I've been thinking of Postman lately, as I pondered the phenomenom of internet friendships. An internet friend, or "cyberpal" is someone with whom you have formed a personal bond through the exchange of ideas and discussion of mutual interests via internet-based communication (i.e., e-mail & blogs). That is to say, interaction is almost exclusively computer-mediated. The two parties involved rarely (if at all) meet face to face.
Although such relationships have been around since the creation of the internet in the late sixties, it has in recent years become a mass phenomenom through the popularity of such websites as "My Space" and the ever-burgeoning blogsphere. As "cyberpaling" continues to grow, it is a good opportunity ponder the implications of Postman's law.
The difficulty of making friends after the end of one's schooldays is a well-known problem. In the pre-television days, people often spent their free time at social clubs and gatherings were they could make friends with people of similar interests. In America, mass media & suburbization has helped to erode that once vast network of communal activities (see Robert D. Putnam's Bowling Alone).
This poverty of friendships coupled with the rise of internet helped bring about the Cyberpal Phenomenom.
The impulse to connect with other people has been a powerful spur in internet use. But (and here the voice of Postman intrudes) doesn't this form of interaction lack the tactile appeal of face to face interaction? Do we not lose the vast, wordless communication that is conveyed by gesture and expression? The pitch of voice? The feeling of hand touching cheek?
The short answer is yes, which is why cyberpaling should never be a substitute for real time, physical interaction. However, before we sentimentalize such encounters, we would do well to remember that much of what we share in public meetings tends to be trivial, small talk. It is the meeting which is the message. Looking back on some of my own friendships, it amazes me how little of real consequence I've shared with other people during the occasional hurried lunch meeting or weekend outing.
By comparision, sharing thoughts over the internet is preceded by private time where the writer has the opportunity to give more care to the content and form of his or her thoughts. Because of this, i suspect some bloggers have shared more with their online readers in terms of true feelings, fears, and hopes than they have with people they see on a regular basis.
One form or another of friendship should not predominate. As we continue to give new shape to human interaction in the 21st century, we should avoid the extreme of either/or but seek the best of both worlds.
Monday, May 15, 2006
Recently I conversed with my favorite Arab philosopher Tololy about the idea that modern humans qualify as virtual cyborgs given that so much of their interaction with the world is mediated through machines.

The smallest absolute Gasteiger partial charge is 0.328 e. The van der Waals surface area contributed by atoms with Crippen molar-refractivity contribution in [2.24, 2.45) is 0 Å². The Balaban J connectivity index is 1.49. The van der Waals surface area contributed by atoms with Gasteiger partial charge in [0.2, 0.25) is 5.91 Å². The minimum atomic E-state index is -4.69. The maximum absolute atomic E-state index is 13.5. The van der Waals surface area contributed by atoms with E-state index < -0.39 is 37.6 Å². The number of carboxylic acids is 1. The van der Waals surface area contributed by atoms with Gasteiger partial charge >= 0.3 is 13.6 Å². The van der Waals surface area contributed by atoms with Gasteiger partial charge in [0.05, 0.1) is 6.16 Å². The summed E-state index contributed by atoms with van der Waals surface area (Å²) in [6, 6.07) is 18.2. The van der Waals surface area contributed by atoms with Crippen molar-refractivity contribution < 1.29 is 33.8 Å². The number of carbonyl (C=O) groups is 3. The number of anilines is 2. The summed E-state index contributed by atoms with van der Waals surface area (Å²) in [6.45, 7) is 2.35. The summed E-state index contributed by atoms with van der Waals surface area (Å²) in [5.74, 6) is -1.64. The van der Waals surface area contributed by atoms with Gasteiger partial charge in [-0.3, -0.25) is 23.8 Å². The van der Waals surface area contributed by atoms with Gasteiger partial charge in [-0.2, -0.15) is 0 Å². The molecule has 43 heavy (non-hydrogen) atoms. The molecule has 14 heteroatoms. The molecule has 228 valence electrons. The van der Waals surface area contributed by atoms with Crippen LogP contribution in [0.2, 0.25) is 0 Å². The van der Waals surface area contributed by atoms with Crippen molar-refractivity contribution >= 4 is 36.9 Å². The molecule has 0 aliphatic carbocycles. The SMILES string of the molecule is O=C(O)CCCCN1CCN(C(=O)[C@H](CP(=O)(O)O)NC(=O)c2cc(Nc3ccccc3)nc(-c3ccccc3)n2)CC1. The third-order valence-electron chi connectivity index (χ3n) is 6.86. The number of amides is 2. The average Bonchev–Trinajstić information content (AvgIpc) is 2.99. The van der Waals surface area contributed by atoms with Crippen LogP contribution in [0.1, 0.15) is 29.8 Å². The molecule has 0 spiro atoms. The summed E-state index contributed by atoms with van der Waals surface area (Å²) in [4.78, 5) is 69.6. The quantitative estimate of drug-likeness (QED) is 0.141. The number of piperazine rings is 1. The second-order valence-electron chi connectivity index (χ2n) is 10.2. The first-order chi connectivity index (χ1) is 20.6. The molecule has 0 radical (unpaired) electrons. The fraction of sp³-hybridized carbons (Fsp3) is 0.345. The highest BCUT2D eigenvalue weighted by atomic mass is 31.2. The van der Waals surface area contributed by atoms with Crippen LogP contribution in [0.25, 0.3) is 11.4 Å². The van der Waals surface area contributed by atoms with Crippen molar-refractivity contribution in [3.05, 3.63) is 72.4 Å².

This is not a new idea. I remember being exposed to it in graduate school in the late 90's. But the blogger phenomenom has given a new urgency to the idea. As a telecommuter, I communicate with my colleagues through e-mail and phone conversations. I don't live near any of my friends and even if I did, my schedule would rarely allow me time to set-up face to face meetings. Only with my wife and son do I have any meaningful encounters in the course of a regular day.
What does this signify for human relations? What is the upside? What is the downside? Let me think...
Thursday, May 11, 2006
Sigh no more ladies, sigh no more,
Men were deceivers ever,
One foot in sea and one on shore,
To one thing constant never.
Then sigh not so, but let them go,
And be you blithe and bonny,
Converting all your sounds of woe
Into hey nonny, nonny, nonny.
Sing no more ditties, sing no more
Of dumps so dull and heavy,
The fraud of men was ever so,
Since summer first was leafy.
Then sigh not so, but let them go,
And be you blithe and bonny,
Converting all your sounds of woe
Into hey nonny, nonny, nonny.
Then sigh not so,
but let them go,
And be you blithe and bonny,
Converting all your sounds of woe
Into hey nonny, nonny, nonny.
William Shakespeare Much Ado about Nothing
Tuesday, May 09, 2006
Sandmonkey, one of the leaders of the Arab blogsphere, has issued a call to bloggers to protest the Egyptian government's imprisonment of 48 people (including several Egyptian bloggers such as Alaa, who has a well known blog with his wife Manal) who were arrested after a peaceful protest promoting the independence of the Egyptian judiciary. In SM's own words: